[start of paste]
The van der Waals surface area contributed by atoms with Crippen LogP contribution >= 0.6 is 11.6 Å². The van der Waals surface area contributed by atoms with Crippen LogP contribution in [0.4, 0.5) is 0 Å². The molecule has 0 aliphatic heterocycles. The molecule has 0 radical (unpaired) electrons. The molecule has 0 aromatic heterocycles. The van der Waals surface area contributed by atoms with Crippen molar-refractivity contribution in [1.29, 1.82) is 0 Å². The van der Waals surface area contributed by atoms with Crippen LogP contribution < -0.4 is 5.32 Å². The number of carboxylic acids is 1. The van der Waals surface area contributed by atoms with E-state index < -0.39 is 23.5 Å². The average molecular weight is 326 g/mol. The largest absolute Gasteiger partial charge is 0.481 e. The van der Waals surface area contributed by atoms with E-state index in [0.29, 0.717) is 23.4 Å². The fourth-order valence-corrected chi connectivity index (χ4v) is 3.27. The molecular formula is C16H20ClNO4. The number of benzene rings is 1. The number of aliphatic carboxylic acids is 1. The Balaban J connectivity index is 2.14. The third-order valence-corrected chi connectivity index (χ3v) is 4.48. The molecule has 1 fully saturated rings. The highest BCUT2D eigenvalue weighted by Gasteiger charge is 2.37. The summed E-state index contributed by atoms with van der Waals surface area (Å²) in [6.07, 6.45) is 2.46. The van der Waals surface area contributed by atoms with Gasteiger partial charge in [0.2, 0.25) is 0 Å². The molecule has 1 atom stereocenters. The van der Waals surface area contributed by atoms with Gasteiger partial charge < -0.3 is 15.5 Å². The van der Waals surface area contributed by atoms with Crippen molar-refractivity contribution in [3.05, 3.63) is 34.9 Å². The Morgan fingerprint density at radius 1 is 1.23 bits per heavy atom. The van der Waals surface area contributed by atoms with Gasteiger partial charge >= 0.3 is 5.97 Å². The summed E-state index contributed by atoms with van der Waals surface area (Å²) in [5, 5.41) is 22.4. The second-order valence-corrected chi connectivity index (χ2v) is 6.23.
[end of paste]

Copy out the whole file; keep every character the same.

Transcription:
The van der Waals surface area contributed by atoms with Crippen LogP contribution >= 0.6 is 11.6 Å². The van der Waals surface area contributed by atoms with Crippen LogP contribution in [0.4, 0.5) is 0 Å². The molecule has 0 aliphatic heterocycles. The molecule has 0 radical (unpaired) electrons. The molecule has 0 aromatic heterocycles. The van der Waals surface area contributed by atoms with Crippen molar-refractivity contribution in [1.29, 1.82) is 0 Å². The van der Waals surface area contributed by atoms with Crippen LogP contribution < -0.4 is 5.32 Å². The number of carboxylic acids is 1. The van der Waals surface area contributed by atoms with E-state index < -0.39 is 23.5 Å². The average molecular weight is 326 g/mol. The largest absolute Gasteiger partial charge is 0.481 e. The van der Waals surface area contributed by atoms with E-state index in [0.29, 0.717) is 23.4 Å². The fourth-order valence-corrected chi connectivity index (χ4v) is 3.27. The molecular formula is C16H20ClNO4. The number of benzene rings is 1. The number of aliphatic carboxylic acids is 1. The Balaban J connectivity index is 2.14. The third-order valence-corrected chi connectivity index (χ3v) is 4.48. The molecule has 1 fully saturated rings. The highest BCUT2D eigenvalue weighted by Gasteiger charge is 2.37. The summed E-state index contributed by atoms with van der Waals surface area (Å²) in [6.07, 6.45) is 2.46. The van der Waals surface area contributed by atoms with Gasteiger partial charge in [0.2, 0.25) is 0 Å². The molecule has 1 atom stereocenters. The van der Waals surface area contributed by atoms with Gasteiger partial charge < -0.3 is 15.5 Å². The van der Waals surface area contributed by atoms with Crippen molar-refractivity contribution in [3.05, 3.63) is 34.9 Å². The Morgan fingerprint density at radius 1 is 1.23 bits per heavy atom. The van der Waals surface area contributed by atoms with Gasteiger partial charge >= 0.3 is 5.97 Å². The summed E-state index contributed by atoms with van der Waals surface area (Å²) in [5, 5.41) is 22.4. The second-order valence-corrected chi connectivity index (χ2v) is 6.23.